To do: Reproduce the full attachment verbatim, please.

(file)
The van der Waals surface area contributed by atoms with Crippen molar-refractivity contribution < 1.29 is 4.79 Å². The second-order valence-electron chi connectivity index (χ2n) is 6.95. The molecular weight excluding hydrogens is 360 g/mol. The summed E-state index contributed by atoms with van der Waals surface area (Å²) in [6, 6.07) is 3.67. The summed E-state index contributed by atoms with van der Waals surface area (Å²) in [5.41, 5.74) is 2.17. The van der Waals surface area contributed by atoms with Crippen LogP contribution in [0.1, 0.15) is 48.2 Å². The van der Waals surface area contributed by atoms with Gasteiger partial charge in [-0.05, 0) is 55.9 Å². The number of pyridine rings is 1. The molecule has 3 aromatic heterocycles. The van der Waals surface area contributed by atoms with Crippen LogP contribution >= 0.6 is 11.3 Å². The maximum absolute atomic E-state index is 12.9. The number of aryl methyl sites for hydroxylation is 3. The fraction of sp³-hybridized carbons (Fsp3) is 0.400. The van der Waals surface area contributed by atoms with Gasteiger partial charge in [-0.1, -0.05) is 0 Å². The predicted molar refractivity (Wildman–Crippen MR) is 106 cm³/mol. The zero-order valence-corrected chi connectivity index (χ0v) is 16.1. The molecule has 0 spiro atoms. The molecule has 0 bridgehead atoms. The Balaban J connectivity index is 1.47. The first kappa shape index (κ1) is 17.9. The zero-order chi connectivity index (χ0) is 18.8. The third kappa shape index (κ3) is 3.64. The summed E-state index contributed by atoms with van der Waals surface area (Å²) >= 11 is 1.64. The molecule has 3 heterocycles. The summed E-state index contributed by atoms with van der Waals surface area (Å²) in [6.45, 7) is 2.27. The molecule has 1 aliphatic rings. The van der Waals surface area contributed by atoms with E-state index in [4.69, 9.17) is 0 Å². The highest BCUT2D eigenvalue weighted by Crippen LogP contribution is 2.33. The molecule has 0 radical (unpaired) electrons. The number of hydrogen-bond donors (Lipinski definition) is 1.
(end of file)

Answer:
The van der Waals surface area contributed by atoms with Crippen molar-refractivity contribution < 1.29 is 4.79 Å². The second-order valence-electron chi connectivity index (χ2n) is 6.95. The molecular weight excluding hydrogens is 360 g/mol. The summed E-state index contributed by atoms with van der Waals surface area (Å²) in [6, 6.07) is 3.67. The summed E-state index contributed by atoms with van der Waals surface area (Å²) in [5.41, 5.74) is 2.17. The van der Waals surface area contributed by atoms with Crippen LogP contribution in [0.1, 0.15) is 48.2 Å². The van der Waals surface area contributed by atoms with Gasteiger partial charge in [-0.05, 0) is 55.9 Å². The number of pyridine rings is 1. The molecule has 3 aromatic heterocycles. The van der Waals surface area contributed by atoms with Crippen LogP contribution >= 0.6 is 11.3 Å². The maximum absolute atomic E-state index is 12.9. The number of aryl methyl sites for hydroxylation is 3. The fraction of sp³-hybridized carbons (Fsp3) is 0.400. The van der Waals surface area contributed by atoms with Gasteiger partial charge in [-0.1, -0.05) is 0 Å². The predicted molar refractivity (Wildman–Crippen MR) is 106 cm³/mol. The zero-order valence-corrected chi connectivity index (χ0v) is 16.1. The molecule has 0 spiro atoms. The molecule has 0 bridgehead atoms. The Balaban J connectivity index is 1.47. The first kappa shape index (κ1) is 17.9. The zero-order chi connectivity index (χ0) is 18.8. The third kappa shape index (κ3) is 3.64. The summed E-state index contributed by atoms with van der Waals surface area (Å²) >= 11 is 1.64. The molecule has 3 heterocycles. The summed E-state index contributed by atoms with van der Waals surface area (Å²) in [6.45, 7) is 2.27. The molecule has 1 aliphatic rings. The van der Waals surface area contributed by atoms with E-state index in [4.69, 9.17) is 0 Å². The highest BCUT2D eigenvalue weighted by Crippen LogP contribution is 2.33. The molecule has 0 radical (unpaired) electrons. The number of hydrogen-bond donors (Lipinski definition) is 1.